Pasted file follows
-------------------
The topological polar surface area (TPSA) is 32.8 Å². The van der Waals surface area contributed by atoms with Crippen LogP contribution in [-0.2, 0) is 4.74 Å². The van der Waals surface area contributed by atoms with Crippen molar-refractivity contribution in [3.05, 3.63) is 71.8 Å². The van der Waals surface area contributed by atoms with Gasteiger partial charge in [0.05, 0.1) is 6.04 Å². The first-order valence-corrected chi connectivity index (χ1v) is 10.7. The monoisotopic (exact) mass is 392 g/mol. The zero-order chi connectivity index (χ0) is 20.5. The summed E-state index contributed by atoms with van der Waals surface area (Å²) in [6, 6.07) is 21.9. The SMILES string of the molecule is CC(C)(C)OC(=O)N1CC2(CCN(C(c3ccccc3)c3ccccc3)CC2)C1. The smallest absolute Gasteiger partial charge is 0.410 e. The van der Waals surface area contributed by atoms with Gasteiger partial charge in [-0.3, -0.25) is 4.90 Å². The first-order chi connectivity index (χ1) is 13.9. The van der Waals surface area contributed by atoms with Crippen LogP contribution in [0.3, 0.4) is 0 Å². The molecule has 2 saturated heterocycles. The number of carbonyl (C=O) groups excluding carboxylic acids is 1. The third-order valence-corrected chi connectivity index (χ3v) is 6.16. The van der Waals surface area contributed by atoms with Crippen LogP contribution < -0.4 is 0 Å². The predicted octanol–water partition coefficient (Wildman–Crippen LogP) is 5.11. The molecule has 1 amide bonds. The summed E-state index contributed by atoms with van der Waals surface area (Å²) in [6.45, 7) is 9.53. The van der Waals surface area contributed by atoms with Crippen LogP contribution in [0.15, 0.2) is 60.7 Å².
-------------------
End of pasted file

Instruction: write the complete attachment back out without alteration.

The topological polar surface area (TPSA) is 32.8 Å². The van der Waals surface area contributed by atoms with Crippen LogP contribution in [-0.2, 0) is 4.74 Å². The van der Waals surface area contributed by atoms with Crippen molar-refractivity contribution in [3.05, 3.63) is 71.8 Å². The van der Waals surface area contributed by atoms with Gasteiger partial charge in [0.05, 0.1) is 6.04 Å². The first-order valence-corrected chi connectivity index (χ1v) is 10.7. The monoisotopic (exact) mass is 392 g/mol. The zero-order chi connectivity index (χ0) is 20.5. The summed E-state index contributed by atoms with van der Waals surface area (Å²) in [6, 6.07) is 21.9. The SMILES string of the molecule is CC(C)(C)OC(=O)N1CC2(CCN(C(c3ccccc3)c3ccccc3)CC2)C1. The smallest absolute Gasteiger partial charge is 0.410 e. The van der Waals surface area contributed by atoms with Gasteiger partial charge in [-0.3, -0.25) is 4.90 Å². The first-order chi connectivity index (χ1) is 13.9. The van der Waals surface area contributed by atoms with Crippen LogP contribution in [0.3, 0.4) is 0 Å². The molecule has 2 saturated heterocycles. The number of carbonyl (C=O) groups excluding carboxylic acids is 1. The third-order valence-corrected chi connectivity index (χ3v) is 6.16. The van der Waals surface area contributed by atoms with Crippen LogP contribution < -0.4 is 0 Å². The predicted octanol–water partition coefficient (Wildman–Crippen LogP) is 5.11. The molecule has 1 amide bonds. The summed E-state index contributed by atoms with van der Waals surface area (Å²) in [6.45, 7) is 9.53. The van der Waals surface area contributed by atoms with Crippen LogP contribution in [0.15, 0.2) is 60.7 Å².